The University of Utah's Inter-Tribal Student Association presents the 44rd annual Sustaining our Culture Powwow beginning with the Grand Entry, April 8 at 7 p.m. and two entries on April 9 at 12 p.m. and 6 p.m. in the Union Ballroom. The ceremonial Grand Entry is a cultural and spiritual tradition where a parade of participants enters the dance circle hosted by northern and southern drummers. This year’s northern host drum is White Bull, and this year’s southern host drum is Southern Style.
"The Sustaining our Culture Powwow is just that, a time for American Indian/Alaskan Native students, faculty and staff to come together and promote appropriate representation of their culture on campus," said Nathan Begaye, chair for the Powwow planning committee at the U. "This is also an opportunity for the Inter-Tribal Student Association to engage and connect with the larger American Indian/Alaskan Native community in the Wasatch Front."
For Volunteer, Vendor, or Donation Information email: email@example.com or call 801-581-8151.
April 8, 2016
5pm - Registration
7pm - Grand Entry
April 9, 2016
10am - Registration
12pm - Grand Entry
5pm - Dinner Break
6pm - Grand Entry
Collegiate Social - All Categories
Jr. Boys Grass
Jr. Girls Southern Traditional
Golden Age Women's:
Traditional (in honor of Mary Jane Cantsee)
Native American Trading Post (sponsor)
Northern Host Drum: White Bull
Southern Host Drum: Southern Style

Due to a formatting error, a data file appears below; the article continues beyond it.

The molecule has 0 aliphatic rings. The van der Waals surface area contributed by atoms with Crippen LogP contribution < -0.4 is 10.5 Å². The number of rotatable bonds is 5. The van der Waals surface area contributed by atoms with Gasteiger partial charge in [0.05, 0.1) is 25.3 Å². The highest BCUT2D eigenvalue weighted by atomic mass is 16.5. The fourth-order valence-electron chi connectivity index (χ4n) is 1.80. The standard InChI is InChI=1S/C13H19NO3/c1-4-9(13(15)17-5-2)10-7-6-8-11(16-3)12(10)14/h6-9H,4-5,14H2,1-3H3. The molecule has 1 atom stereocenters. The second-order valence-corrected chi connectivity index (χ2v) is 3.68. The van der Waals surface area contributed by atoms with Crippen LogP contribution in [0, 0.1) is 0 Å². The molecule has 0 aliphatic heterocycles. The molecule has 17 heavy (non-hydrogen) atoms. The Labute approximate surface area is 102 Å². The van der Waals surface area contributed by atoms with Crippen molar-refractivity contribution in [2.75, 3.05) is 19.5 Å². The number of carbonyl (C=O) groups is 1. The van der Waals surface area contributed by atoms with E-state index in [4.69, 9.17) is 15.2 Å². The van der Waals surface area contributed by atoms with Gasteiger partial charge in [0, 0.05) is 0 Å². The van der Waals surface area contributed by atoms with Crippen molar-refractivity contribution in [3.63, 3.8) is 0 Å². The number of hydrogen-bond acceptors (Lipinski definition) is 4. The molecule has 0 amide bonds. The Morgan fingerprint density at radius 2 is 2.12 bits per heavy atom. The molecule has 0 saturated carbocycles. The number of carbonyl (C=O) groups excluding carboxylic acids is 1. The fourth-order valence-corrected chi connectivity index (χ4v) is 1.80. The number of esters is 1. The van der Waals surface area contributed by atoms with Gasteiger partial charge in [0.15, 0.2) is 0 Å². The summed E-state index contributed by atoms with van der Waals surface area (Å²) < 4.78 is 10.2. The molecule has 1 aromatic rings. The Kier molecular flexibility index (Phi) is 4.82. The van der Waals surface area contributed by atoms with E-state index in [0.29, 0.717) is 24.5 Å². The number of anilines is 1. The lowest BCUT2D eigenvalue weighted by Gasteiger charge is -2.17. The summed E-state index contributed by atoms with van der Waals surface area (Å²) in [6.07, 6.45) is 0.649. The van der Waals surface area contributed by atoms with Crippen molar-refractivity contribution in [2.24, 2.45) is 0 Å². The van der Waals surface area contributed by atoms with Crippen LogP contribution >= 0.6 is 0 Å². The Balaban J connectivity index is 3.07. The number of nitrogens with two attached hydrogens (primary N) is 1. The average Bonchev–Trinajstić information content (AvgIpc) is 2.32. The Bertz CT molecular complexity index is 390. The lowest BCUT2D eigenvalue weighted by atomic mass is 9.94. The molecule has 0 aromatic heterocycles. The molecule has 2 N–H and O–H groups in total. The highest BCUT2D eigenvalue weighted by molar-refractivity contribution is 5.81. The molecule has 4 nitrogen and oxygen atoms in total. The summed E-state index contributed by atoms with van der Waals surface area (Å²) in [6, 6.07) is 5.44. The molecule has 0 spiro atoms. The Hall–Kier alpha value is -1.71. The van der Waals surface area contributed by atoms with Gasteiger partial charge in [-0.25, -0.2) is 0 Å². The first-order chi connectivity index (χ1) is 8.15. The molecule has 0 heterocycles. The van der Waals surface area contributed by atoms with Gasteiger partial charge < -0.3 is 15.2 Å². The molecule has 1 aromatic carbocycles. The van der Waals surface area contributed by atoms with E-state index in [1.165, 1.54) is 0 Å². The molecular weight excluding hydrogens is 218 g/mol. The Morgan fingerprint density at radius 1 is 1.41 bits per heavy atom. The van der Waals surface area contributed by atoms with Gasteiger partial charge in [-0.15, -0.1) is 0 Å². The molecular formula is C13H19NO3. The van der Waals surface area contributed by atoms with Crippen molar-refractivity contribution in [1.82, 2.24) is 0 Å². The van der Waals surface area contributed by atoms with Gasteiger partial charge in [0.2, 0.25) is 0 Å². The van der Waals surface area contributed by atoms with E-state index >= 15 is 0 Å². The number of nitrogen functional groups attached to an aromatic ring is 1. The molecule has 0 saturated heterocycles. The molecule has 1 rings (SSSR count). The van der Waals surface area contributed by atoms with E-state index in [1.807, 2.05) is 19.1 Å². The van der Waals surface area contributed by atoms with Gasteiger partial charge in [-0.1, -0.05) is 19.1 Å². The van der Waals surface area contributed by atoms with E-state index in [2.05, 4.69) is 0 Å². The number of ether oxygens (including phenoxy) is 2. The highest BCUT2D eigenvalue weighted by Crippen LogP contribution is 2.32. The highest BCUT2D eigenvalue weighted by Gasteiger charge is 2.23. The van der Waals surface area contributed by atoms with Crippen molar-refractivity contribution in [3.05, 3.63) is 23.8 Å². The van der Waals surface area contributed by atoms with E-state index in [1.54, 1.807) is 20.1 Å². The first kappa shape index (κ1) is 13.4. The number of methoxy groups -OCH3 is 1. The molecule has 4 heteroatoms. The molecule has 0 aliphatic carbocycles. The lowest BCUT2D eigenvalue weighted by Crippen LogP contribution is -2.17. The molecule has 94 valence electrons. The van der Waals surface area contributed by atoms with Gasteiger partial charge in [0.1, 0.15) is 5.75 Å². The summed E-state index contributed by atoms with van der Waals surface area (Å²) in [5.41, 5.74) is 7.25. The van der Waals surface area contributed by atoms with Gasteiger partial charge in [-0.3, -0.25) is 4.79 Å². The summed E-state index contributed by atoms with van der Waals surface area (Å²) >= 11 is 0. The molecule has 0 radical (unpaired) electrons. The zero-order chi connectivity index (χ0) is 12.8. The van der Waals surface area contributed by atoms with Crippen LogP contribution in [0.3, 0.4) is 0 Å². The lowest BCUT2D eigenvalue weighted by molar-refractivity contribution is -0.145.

Master of Ceremonies: Bart Powaukee
Arena Director: Joseph Baldwin
Head Woman: Celena Pawaukee
Head Man: William Leonard
Color Guard: Inter-Tribal Veterans Association
- Always stand respectfully during special songs. These include the Grand Entry, flag songs, veteran’s songs or any other song the MC designates. During these songs, men should remove their hats.
- Pay extra attention to the MC for various announcements about the event and type of dances.
- Ask permission before taking photos of dancers in regalia. If the photo is for publication or commercial use, this should be explained before the photo is taken.
- The correct term for a dancer’s outfit is regalia, not costume. Never touch a dancer’s regalia. Many of the ornaments have religious meaning and are cherished family heirlooms.
- If you see a lost or dropped feather, do NOT pick it up. Notify the nearest staff member, veteran, Head Man Dancer or Arena Director immediately.
- Pointing with the fingers is considered poor manners by some tribes. If you must point, use your head and nod in the direction you wish to indicate.
- Feel free to join in the inter-tribal dances by invitation of the MC.
- Do not ever cross the arena floor! Do not go into drum circles. Stay on the perimeter. If a drum group is singing or about to sing, do not approach the drum.
- Last of all, powwows are meant to be social events. Make a new friend, eat some food, visit the vendors… have a great time!
If you have any questions about any of the above etiquette or would like to know more, please ask an ITSA member. Also, most dancers, singers, elders and staff are happy to help.